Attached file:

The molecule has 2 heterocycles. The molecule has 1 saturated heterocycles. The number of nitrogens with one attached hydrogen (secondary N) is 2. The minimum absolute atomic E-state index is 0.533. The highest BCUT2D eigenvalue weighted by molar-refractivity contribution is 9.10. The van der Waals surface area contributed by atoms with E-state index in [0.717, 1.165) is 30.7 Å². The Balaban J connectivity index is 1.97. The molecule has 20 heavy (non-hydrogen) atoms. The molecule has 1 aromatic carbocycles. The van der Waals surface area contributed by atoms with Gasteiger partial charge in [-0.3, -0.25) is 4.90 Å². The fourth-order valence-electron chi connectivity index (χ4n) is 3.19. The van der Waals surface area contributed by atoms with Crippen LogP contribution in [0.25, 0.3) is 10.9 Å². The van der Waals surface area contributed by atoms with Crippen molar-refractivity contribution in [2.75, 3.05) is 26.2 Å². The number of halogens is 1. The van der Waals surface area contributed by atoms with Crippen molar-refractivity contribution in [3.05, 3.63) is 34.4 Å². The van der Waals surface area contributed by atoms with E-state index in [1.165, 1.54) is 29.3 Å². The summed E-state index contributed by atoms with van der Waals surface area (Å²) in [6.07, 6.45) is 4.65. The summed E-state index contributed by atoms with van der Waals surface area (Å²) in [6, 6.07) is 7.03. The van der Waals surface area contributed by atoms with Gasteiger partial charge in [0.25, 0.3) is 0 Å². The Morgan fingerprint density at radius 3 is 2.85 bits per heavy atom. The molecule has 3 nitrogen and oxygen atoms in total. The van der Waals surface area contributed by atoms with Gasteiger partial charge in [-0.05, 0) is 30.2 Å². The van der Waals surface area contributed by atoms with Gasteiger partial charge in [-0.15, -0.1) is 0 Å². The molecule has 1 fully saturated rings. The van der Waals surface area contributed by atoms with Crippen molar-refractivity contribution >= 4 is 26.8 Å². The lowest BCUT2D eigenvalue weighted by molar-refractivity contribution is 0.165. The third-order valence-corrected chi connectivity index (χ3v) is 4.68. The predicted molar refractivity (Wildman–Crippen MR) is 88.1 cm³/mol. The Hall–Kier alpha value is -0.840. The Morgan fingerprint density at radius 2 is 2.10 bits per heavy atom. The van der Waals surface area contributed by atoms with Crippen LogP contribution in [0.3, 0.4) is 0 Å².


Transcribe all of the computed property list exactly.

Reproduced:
The molecule has 2 heterocycles. The molecule has 1 saturated heterocycles. The number of nitrogens with one attached hydrogen (secondary N) is 2. The minimum absolute atomic E-state index is 0.533. The highest BCUT2D eigenvalue weighted by molar-refractivity contribution is 9.10. The van der Waals surface area contributed by atoms with E-state index in [0.717, 1.165) is 30.7 Å². The Balaban J connectivity index is 1.97. The molecule has 20 heavy (non-hydrogen) atoms. The molecule has 1 aromatic carbocycles. The van der Waals surface area contributed by atoms with Gasteiger partial charge in [-0.3, -0.25) is 4.90 Å². The fourth-order valence-electron chi connectivity index (χ4n) is 3.19. The van der Waals surface area contributed by atoms with Crippen LogP contribution in [0.25, 0.3) is 10.9 Å². The van der Waals surface area contributed by atoms with Crippen molar-refractivity contribution in [2.75, 3.05) is 26.2 Å². The number of halogens is 1. The van der Waals surface area contributed by atoms with Crippen molar-refractivity contribution in [3.05, 3.63) is 34.4 Å². The van der Waals surface area contributed by atoms with E-state index in [1.165, 1.54) is 29.3 Å². The summed E-state index contributed by atoms with van der Waals surface area (Å²) in [6.07, 6.45) is 4.65. The summed E-state index contributed by atoms with van der Waals surface area (Å²) in [6, 6.07) is 7.03. The van der Waals surface area contributed by atoms with Gasteiger partial charge in [0.25, 0.3) is 0 Å². The Morgan fingerprint density at radius 3 is 2.85 bits per heavy atom. The molecule has 3 nitrogen and oxygen atoms in total. The van der Waals surface area contributed by atoms with Gasteiger partial charge in [-0.05, 0) is 30.2 Å². The van der Waals surface area contributed by atoms with Gasteiger partial charge in [-0.15, -0.1) is 0 Å². The molecule has 1 fully saturated rings. The van der Waals surface area contributed by atoms with Crippen molar-refractivity contribution >= 4 is 26.8 Å². The lowest BCUT2D eigenvalue weighted by molar-refractivity contribution is 0.165. The third-order valence-corrected chi connectivity index (χ3v) is 4.68. The predicted molar refractivity (Wildman–Crippen MR) is 88.1 cm³/mol. The Hall–Kier alpha value is -0.840. The Morgan fingerprint density at radius 2 is 2.10 bits per heavy atom. The van der Waals surface area contributed by atoms with Crippen LogP contribution in [0.3, 0.4) is 0 Å².